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Prudential Agrees to Pay Fine
For Mutual-Fund Trading Practices

By Landon Thomas Jr.
THE NEW YORK TIMES

Prudential Financial, the life insurance company, agreed Monday to pay $600 million to settle charges with federal and state regulators that one of its units engaged in inappropriate mutual fund trading.

The payment, the second-largest levied against a financial institution over the practice, may bring to a close a three-year investigation into the improper trading of mutual funds that has ensnared some of the largest names on Wall Street and the mutual fund industry.

The settlement with the Justice Department, which covers trades totaling more than $2.5 billion made from 1999 to 2000, is also the first in the market timing scandal in which an institution has admitted to criminal wrongdoing.

Such a concession by Prudential, part of a deferred prosecution agreement that will last five years, underscores the extent to which the improper trading practices had not only been widespread, but condoned by top executives at Prudential Securities, despite repeated complaints from the mutual fund companies.

“The deceptive trading practices at Prudential were compromising the integrity of many mutual funds,” Paul J. McNulty, the deputy U.S. attorney general, said. “Investors were dealt a bad hand by corporate con men who stacked the deck against them.”

Severe Plains Drought Hurts
Land, Lives, Traditions

By Monica Davey
THE NEW YORK TIMES


MITCHELL, S.D.

With parts of South Dakota at its epicenter, a severe drought has slowly sizzled a large part of the northern Great Plains, forcing farmers and ranchers into conditions that they say are comparable to the Dust Bowl of the 1930s.

The drought has led to desperate, rarely-used methods. Shrunken sunflower plants, normally valuable for seeds and oil, are being used as a makeshift feed for livestock. Despite soaring fuel costs, some cattle owners are hauling herds hundreds of miles to healthier feedlots. And many ranchers are pouring water into “dug outs,” or natural watering holes for animals, because so many of them (up to 90 percent in South Dakota, by one reliable estimate) have gone dry.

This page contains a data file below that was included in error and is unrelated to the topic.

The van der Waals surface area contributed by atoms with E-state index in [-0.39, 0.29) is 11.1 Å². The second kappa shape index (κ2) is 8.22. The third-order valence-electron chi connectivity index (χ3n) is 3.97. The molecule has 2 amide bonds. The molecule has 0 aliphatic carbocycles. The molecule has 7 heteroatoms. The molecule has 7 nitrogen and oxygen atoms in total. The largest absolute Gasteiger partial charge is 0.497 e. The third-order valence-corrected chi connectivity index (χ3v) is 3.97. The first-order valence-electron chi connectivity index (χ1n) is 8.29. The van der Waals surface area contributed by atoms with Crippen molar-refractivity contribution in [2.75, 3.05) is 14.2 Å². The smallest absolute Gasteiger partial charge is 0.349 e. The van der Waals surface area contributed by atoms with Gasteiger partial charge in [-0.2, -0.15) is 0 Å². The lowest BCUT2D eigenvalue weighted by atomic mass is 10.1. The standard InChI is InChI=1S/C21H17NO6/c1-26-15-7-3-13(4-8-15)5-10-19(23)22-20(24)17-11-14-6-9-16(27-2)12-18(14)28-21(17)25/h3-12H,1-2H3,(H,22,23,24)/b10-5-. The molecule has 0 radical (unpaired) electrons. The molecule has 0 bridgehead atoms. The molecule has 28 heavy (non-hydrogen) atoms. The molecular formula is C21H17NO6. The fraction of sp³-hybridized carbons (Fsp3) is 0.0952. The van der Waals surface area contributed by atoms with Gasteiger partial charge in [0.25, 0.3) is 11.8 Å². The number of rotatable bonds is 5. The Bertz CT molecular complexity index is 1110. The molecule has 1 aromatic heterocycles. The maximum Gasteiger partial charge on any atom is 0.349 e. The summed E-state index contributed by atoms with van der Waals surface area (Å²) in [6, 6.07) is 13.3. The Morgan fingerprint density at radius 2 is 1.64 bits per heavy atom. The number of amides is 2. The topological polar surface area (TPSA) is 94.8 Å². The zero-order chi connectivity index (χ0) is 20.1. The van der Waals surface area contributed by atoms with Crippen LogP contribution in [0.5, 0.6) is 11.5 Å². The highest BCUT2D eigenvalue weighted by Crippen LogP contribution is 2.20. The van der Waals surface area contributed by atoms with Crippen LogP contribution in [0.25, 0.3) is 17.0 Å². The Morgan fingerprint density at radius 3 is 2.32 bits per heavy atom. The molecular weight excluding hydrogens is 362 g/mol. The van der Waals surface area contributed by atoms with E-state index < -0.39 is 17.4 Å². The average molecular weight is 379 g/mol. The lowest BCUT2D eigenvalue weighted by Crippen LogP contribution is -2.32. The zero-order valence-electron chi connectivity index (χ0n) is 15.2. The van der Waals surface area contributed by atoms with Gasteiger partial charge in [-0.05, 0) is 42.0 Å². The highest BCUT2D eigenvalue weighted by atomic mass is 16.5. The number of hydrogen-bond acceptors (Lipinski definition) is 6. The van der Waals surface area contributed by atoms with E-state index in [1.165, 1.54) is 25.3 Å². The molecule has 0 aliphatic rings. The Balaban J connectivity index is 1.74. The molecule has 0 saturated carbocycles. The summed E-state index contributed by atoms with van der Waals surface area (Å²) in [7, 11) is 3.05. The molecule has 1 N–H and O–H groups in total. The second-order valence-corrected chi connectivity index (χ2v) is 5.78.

South Dakota Gov. Mike Rounds, who has requested that 51 of the state’s 66 counties be designated a federal agricultural disaster area, recently sought unusual help from his constituents: he issued a proclamation declaring a week to pray for rain.

Hamas Spokesman Blames Palestinians For Gaza Chaos

By Steven Erlanger
THE NEW YORK TIMES


JERUSALEM

In an unusual instance of self-criticism, a well-known Hamas official has deplored the collapse of Gazan life into chaos and has said that much of the blame belongs to Palestinians themselves.

“Gaza is suffering under the yoke of anarchy and the swords of thugs,” wrote Ghazi Hamad, a former Hamas newspaper editor and the spokesman for the current Hamas government, in an article published Sunday in Al-Ayyam, the Palestinian newspaper.

After so much optimism when Israelis pulled out of Gaza a year ago, he wrote, “life became a nightmare and an intolerable burden.”

He urged Palestinians to look to themselves, not to Israel, for the causes. But he appeared to be placing the blame elsewhere than on Hamas or the Palestinian Authority prime minister, Ismail Haniya of Hamas.